Fundamentals - Practice & Skills, part 16: Electrolytes and Electrolyte Imbalances

by Meris Shuwarger BSN, RN, CEN, TCRN August 06, 2021 Updated: June 16, 2022 8 min read 1 Comment

This article covers electrolytes and electrolyte imbalances. You can follow along with our Fundamentals of Nursing flashcards, which are intended to help RN and PN nursing students study for nursing school exams, including the ATI, HESI, and NCLEX.

Additionally, the Med-Surg Nursing video series, which follows our Medical-Surgical Nursing Flashcards, offers an in-depth look at electrolytes and acid-base balance.

Calcium (Ca)

Calcium is critical for many body functions, including bone and teeth formation, muscle and nerve function, and blood clotting.

The normal range for calcium is 9 to 10.5 mEq/liter.

Hypercalcemia

Hypercalcemia is having too much calcium, which is anything over 10.5 mEq/L.

The causes of hypercalcemia include hyperparathyroidism, prolonged immobility, long-term corticosteroid use, and bone cancer.

The signs and symptoms of hypercalcemia include constipation, a decrease in deep tendon reflexes (DTRs), kidney stones, and lethargy.

Hypocalcemia

Hypocalcemia is having too little calcium, which is anything under 9 mEq/L.

Hypocalcemia may be caused by hypoparathyroidism, as well as decreased Vitamin D intake and diarrhea.

The signs and symptoms of hypocalcemia include positive Chvostek’s and Trousseau’s signs, muscle spasms, numbness and/or tingling in the lips and/or the fingers, as well as GI upset.

A positive Chvostek’s sign is an abnormal reaction to the stimulation of the facial nerve — when you tap on the cheek the muscle twitches.

A positive Trousseau’s sign is an abnormal reaction of the hand to pressure on the arm, for example when a blood pressure cuff is wrapped around it.

For a more in-depth look at medications and supplements that are used to treat and prevent electrolyte imbalances due to calcium, our Lab Values Study Guide & Flashcard Index is a list of lab values covered in our Lab Values Flashcards for nursing students and can be used as an easy reference guide.

Magnesium (Mg)

Magnesium is critical for muscle and nerve function, as well as aiding biochemical reactions in the body.

Magnesium has a normal range of 1.3 to 2.1 mEq/L.

Hypermagnesemia

Hypermagnesemia is having too much magnesium, which is anything over 2.1 mEq/L.

The causes of hypermagnesemia include kidney disease, as well as ingesting laxatives and antacids that contain magnesium.

Signs and symptoms of hypermagnesemia include hypotension (low blood pressure), lethargy, muscle weakness, and respiratory and cardiac arrest. It also may lead to a decrease in deep tendon reflexes (DTRs).

Hypomagnesemia

Hypomagnesemia is having too little magnesium, which is anything under 1.3 mEq/L.

The causes of hypomagnesemia include GI losses, diuretics, malnutrition, and alcohol abuse.

Signs and symptoms include dysrhythmias (irregular heartbeat (irregular/non-regular rhythm)), tachycardia, hypertension, tremors, and an increase in DTRs (the opposite of hypermagnesemia). Hypomagnesemia also puts the patient at the risk for seizures.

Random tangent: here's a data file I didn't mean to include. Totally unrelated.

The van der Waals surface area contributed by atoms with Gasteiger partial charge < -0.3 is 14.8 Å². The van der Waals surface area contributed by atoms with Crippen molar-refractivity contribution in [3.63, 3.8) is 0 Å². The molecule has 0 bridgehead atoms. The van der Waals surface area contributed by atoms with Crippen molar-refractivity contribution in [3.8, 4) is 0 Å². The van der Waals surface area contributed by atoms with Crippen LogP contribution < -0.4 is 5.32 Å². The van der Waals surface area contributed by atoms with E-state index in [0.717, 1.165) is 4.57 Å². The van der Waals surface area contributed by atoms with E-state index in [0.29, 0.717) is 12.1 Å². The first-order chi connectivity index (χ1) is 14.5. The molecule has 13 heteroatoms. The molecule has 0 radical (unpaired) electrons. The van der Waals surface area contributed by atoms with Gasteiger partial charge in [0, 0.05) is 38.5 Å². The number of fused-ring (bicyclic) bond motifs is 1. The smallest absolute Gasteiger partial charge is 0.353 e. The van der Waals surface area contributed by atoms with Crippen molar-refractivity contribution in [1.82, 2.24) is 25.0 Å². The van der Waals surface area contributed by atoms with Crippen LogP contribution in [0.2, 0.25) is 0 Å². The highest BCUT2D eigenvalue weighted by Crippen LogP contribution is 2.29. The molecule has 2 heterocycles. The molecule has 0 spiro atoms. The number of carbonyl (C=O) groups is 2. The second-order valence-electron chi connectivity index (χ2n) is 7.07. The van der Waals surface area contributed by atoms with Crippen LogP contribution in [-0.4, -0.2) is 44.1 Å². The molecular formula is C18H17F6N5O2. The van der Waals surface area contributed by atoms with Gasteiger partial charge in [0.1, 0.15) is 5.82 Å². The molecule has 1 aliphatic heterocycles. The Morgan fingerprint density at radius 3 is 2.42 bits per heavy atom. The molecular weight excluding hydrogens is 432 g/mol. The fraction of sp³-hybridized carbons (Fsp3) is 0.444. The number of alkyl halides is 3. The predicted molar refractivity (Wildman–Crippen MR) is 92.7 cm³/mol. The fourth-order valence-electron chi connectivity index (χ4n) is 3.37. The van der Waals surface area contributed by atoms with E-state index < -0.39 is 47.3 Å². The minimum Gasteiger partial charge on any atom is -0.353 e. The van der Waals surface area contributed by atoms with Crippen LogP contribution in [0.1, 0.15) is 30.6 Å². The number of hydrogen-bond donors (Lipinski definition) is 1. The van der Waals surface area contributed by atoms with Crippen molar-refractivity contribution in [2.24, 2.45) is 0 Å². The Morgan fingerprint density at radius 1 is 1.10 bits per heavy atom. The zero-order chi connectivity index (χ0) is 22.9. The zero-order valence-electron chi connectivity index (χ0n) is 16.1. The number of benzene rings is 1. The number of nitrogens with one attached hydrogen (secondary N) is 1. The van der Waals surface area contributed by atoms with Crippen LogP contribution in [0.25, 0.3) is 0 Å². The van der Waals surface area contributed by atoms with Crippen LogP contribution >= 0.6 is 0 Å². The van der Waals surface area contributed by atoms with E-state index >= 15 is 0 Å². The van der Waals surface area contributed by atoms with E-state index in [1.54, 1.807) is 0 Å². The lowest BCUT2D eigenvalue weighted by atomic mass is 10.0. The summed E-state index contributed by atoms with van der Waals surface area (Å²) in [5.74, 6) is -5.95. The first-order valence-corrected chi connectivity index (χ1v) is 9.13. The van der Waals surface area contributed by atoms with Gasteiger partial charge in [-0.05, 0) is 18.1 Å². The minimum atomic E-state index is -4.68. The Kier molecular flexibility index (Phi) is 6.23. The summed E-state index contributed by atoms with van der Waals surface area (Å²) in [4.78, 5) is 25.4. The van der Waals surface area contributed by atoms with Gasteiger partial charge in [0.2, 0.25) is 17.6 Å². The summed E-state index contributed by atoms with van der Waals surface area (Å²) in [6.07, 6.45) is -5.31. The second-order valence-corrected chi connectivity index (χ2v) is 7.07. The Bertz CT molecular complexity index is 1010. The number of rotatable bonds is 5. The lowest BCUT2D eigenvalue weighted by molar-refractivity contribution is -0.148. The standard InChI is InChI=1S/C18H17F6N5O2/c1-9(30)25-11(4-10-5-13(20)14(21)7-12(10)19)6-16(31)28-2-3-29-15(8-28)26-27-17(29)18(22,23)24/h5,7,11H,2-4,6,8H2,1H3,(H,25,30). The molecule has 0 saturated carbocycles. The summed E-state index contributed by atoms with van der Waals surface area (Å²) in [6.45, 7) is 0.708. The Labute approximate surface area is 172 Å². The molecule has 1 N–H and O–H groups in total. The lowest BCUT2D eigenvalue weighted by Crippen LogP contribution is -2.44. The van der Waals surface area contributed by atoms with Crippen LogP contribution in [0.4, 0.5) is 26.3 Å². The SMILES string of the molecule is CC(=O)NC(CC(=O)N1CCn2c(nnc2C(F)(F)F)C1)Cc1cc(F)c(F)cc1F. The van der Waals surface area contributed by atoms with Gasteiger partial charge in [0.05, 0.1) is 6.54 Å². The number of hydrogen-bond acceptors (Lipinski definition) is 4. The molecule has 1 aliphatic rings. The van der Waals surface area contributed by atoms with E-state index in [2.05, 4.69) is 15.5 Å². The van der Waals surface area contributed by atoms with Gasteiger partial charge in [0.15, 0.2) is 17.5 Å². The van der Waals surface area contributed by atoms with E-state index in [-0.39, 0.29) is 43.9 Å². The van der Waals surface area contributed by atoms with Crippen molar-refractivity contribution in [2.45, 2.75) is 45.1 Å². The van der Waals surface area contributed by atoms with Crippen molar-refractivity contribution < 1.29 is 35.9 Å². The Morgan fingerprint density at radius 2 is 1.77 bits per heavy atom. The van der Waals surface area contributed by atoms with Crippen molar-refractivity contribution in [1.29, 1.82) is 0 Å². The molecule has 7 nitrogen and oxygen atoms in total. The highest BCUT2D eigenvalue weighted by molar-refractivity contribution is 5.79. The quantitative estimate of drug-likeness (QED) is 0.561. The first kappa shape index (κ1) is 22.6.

For a more in-depth look at medications and supplements that are used to treat and prevent electrolyte imbalances due to magnesium, our Lab Values Study Guide & Flashcard Index is a list of lab values covered in our Lab Values Flashcards for nursing students and can be used as an easy reference guide.

Potassium (K)

Potassium, critical for nerve function and the regulating of muscle and heart contractions, is a crucial lab value to know.

The normal range for potassium is 3.5 to 5 mEq/L.

An imbalance in potassium could lead to a cardiac arrest.

Cool Chicken K is for "K"ardiac; assess cardiovascular status!

Hyperkalemia

Hyperkalemia is having too much potassium, which is anything over 5 mEq/L.

The causes of hyperkalemia include diabetic ketoacidosis (DKA; also known as hyperglycemia), metabolic acidosis, the ingestion of salt substitutes, and kidney failure.

Signs and symptoms of hyperkalemia include dysrhythmias, muscle twitching and/or weakness, numbness and/or tingling, diarrhea, and confusion.

Hypokalemia

Hypokalemia is having too little potassium in the body, which is anything under 3.5 mEq/L.

The causes of hypokalemia include the use of diuretics (e.g., furosemide), as well as vomiting, diarrhea, diaphoresis (excessive sweating), and metabolic alkalosis.

Signs and symptoms of hypokalemia include dysrhythmias, muscle weakness, constipation and/or ileus (when the whole GI system peristalsis stops, or is “paralyzed”), hypotension, and a weak pulse.

For a more in-depth look at medications and supplements that are used to treat and prevent electrolyte imbalances due to potassium, our Lab Values Study Guide & Flashcard Index is a list of lab values covered in our Lab Values Flashcards for nursing students and can be used as an easy reference guide.

Sodium (Na)

Sodium maintains the body’s fluid balance and is critical for nerve and muscle functions.

Like potassium, sodium is a vitally important lab value to know. It's normal range is 136 to 145 mEq/L.

A fluid imbalance due to sodium could cause a neurological issue, which is why it is important to assess a patient’s neurological status if they have a sodium imbalance.

Cool Chicken Na is for Neurological; assess for changes!

Hypernatremia

Hypernatremia is having too much sodium, which is anything above 145 mEq/L.

The causes of hypernatremia include kidney failure, excess sodium intake, fever, and NPO (fasting).

Signs and symptoms of hypernatremia include muscle twitching and/or weakness, thirst, tachycardia, GI upset, edema (excess fluid), irritability or agitation, and coma.

Hyponatremia

Hyponatremia is having too little sodium, which is anything below 136 mEq/L.

The causes of hyponatremia include diuretics, kidney failure, diaphoresis, hyperglycemia (also known as DKA, mentioned above), heart failure, and fluid volume overload (dilutional hyponatremia).

Signs and symptoms of hyponatremia include confusion, altered mental status, tachycardia, hypotension, weak pulse, fatigue, nausea, vomiting, headache, and seizure.